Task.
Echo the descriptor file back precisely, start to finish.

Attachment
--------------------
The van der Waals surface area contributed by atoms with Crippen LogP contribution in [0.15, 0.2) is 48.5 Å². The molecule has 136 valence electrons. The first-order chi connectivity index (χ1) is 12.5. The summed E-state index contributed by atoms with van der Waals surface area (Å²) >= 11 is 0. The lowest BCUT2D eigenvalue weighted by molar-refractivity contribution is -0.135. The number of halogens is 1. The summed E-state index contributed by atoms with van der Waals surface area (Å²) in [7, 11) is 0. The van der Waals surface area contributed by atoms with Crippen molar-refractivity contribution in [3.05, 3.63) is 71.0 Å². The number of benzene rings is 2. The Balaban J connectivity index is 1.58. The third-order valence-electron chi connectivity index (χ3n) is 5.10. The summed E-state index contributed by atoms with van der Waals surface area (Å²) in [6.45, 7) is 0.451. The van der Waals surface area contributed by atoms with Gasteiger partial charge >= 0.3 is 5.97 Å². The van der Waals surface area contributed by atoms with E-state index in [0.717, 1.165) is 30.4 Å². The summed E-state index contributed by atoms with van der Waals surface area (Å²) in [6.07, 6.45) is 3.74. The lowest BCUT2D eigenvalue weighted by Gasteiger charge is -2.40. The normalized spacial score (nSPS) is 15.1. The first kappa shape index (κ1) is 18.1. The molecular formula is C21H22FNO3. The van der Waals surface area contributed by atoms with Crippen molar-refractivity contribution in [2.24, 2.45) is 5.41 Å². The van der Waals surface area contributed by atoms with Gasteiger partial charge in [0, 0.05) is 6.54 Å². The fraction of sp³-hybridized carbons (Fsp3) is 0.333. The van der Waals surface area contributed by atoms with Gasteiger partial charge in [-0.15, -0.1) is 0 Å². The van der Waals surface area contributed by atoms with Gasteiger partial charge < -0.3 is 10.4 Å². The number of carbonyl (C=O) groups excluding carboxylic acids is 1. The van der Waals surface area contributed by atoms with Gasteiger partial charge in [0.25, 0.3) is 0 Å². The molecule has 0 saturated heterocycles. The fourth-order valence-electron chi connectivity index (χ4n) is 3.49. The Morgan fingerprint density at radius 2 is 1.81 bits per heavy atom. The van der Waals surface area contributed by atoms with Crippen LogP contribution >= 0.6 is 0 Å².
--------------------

The van der Waals surface area contributed by atoms with Crippen LogP contribution in [0.15, 0.2) is 48.5 Å². The molecule has 136 valence electrons. The first-order chi connectivity index (χ1) is 12.5. The summed E-state index contributed by atoms with van der Waals surface area (Å²) >= 11 is 0. The lowest BCUT2D eigenvalue weighted by molar-refractivity contribution is -0.135. The number of halogens is 1. The summed E-state index contributed by atoms with van der Waals surface area (Å²) in [7, 11) is 0. The van der Waals surface area contributed by atoms with Crippen molar-refractivity contribution in [3.05, 3.63) is 71.0 Å². The number of benzene rings is 2. The Balaban J connectivity index is 1.58. The third-order valence-electron chi connectivity index (χ3n) is 5.10. The summed E-state index contributed by atoms with van der Waals surface area (Å²) in [6.45, 7) is 0.451. The van der Waals surface area contributed by atoms with Gasteiger partial charge >= 0.3 is 5.97 Å². The van der Waals surface area contributed by atoms with E-state index in [0.717, 1.165) is 30.4 Å². The summed E-state index contributed by atoms with van der Waals surface area (Å²) in [6.07, 6.45) is 3.74. The lowest BCUT2D eigenvalue weighted by Gasteiger charge is -2.40. The normalized spacial score (nSPS) is 15.1. The first kappa shape index (κ1) is 18.1. The molecular formula is C21H22FNO3. The van der Waals surface area contributed by atoms with Crippen molar-refractivity contribution in [2.24, 2.45) is 5.41 Å². The van der Waals surface area contributed by atoms with Gasteiger partial charge in [0, 0.05) is 6.54 Å². The fraction of sp³-hybridized carbons (Fsp3) is 0.333. The van der Waals surface area contributed by atoms with Gasteiger partial charge in [-0.15, -0.1) is 0 Å². The van der Waals surface area contributed by atoms with Gasteiger partial charge < -0.3 is 10.4 Å². The number of carbonyl (C=O) groups excluding carboxylic acids is 1. The van der Waals surface area contributed by atoms with Gasteiger partial charge in [0.25, 0.3) is 0 Å². The molecule has 0 saturated heterocycles. The fourth-order valence-electron chi connectivity index (χ4n) is 3.49. The Morgan fingerprint density at radius 2 is 1.81 bits per heavy atom. The van der Waals surface area contributed by atoms with Crippen LogP contribution >= 0.6 is 0 Å².